- Brawler’s Guild
- Novelty Items
- Places of Interest
- World Events
Taking Great Screenshots
I’ve had lots of lovely comments about my screenshots over the years, often trying to make each one unique although more often than not, I use some sort of image manipulation in them (usually to clone something out). If you look back over my library of ‘Silver Dragon‘ shots, you’ll see a discernible difference in the quality of shots. As I’ve mentioned before, around the time I started my screenshot collection of rares, it all began with a Rak’shiri pic from Winterspring. Hugadarn actually takes credit for the pic after I asked him to take it. It was also instrumental in my desire to try and capture every rare in the game. This collection has taken on a life of it’s own since then and was probably the hardest part about migrating my blog over recently – it holds over 400 images alone but it’s still a collection that I’m proud to maintain.
For those of you who are looking to improve the quality of your in-game shots in WoW, try these tips, if you haven’t already. I’m going to assume that your computer is capable of running/displaying high quality graphics.
- Set your video settings to ‘Ultra’. Found under ‘Game Menu’ > Options > Graphics > Ultra.
- In your graphics settings, bump Multisampling to x4. Anything less will give you jagged edges – even if the rest of your settings are on Ultra.
- Also set your resolution to a higher setting to give you better clarity for images.
- Highlight yourself (or whoever is the focus of your shot) with your mouse.
- Turn off your in-game UI using the Alt+Z (or ⌘+V) command.
Since 2.1.0, WoW defaulted to saving your screenshots as .jpg, (JPEG format). This cut down the file size but will also destroy some detail due to JPG being a lossy format. People who want to change the format back to TARGA (TGA) will need to use the following command:
/console screenshotFormat tga
You may also set the format to JPEG but change the quality (decreasing compression and increasing size) with the following commands:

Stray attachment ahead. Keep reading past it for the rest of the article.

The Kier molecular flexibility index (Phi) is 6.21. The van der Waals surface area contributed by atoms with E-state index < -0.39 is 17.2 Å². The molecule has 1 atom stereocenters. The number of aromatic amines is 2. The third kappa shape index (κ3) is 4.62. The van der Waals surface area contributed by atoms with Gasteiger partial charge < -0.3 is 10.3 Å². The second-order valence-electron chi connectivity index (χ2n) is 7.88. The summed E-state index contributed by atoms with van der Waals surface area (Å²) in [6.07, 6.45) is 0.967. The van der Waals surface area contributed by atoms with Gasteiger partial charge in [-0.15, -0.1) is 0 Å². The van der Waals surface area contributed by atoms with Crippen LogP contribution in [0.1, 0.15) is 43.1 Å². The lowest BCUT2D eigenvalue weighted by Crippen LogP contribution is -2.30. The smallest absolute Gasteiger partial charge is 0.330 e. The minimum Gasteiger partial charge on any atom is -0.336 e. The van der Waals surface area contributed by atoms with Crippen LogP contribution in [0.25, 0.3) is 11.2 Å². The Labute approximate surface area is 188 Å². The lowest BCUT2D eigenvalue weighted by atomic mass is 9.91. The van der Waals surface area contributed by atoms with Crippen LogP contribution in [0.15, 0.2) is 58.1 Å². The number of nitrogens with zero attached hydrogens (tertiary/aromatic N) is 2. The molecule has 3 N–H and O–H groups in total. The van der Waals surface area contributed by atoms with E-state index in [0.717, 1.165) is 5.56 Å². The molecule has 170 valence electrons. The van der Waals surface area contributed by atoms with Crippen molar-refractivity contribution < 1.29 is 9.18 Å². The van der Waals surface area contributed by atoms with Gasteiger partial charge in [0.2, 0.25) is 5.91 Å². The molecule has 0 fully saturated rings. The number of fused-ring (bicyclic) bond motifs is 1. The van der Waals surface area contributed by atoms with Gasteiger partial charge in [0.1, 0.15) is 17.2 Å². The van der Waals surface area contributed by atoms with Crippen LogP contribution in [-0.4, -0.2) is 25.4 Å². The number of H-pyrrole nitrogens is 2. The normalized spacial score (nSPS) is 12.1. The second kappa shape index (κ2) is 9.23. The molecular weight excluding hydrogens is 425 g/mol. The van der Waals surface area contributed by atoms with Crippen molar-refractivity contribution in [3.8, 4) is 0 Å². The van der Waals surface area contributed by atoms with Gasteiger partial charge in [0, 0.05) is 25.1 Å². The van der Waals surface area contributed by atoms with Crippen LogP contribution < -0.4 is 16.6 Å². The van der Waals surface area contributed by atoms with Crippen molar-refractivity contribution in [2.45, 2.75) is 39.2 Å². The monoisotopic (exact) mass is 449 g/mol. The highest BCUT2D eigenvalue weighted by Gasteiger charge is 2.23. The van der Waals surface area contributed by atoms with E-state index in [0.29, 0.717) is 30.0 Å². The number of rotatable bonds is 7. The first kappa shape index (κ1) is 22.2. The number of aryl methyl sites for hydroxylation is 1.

/console screenshotFormat jpg /console screenshotQuality 10
You can also look for and edit (or add) the 2 lines in config.wtf:
SET screenshotFormat "f" SET screenshotQuality "q"
Where f is the format (jpg or tga) and q is the quality (1-10). Note the double quotes. The change will be reflected the next time you start the game.
Note that screenshotQuality only affects JPEG screenshots (TGA screenshots always use lossless quality). There are reports that an older version would compress the images to JPEG and then save them as TGA (causing a loss of quality) but this does not happen with the current patch. Also, note that anything other than “tga” in screenshotFormat sets it to the default (JPEG).
If you want to revert to the original settings you can use these commands:
/console screenshotFormat jpg /console screenshotQuality 3
Let’s compare the quality of JPG vs TGA
You’ll notice at normal resolution (100%) you won’t always see much of a difference but let’s have a look when we zoom in at 400% resolution.
You’ll notice a lot more artifacts in the top picture being a JPG. But personally I like using JPG for my screenies (at the highest quality setting of 10). Mainly because it offers me the quality I need and you can easily see the thumbnail versions in Windows Explorer without having to open it in a secondary program like Photoshop.
OS X / Mac limitations for screenshotFormat & screenshotQuality
As of 10th March 2012 (4.3.3)
- .tga is not a supported format for screenshots on Macs. This is due to the removal of the QuickTime APIs that was used for this.
- The screenshotQuality cvar is not supported on Mac.
Lastly, one of my favourite addons is Multishot – a tiny addon that automatically takes screenshots of memorable events in your World of Warcraft career. It’s a photo diary of everything you come across in Azeroth, Outland and Northrend. It’s great for boss kills and can even take a pic when you ding or various other achievements – although its also one of the fastest ways to get a huge screenshot folder.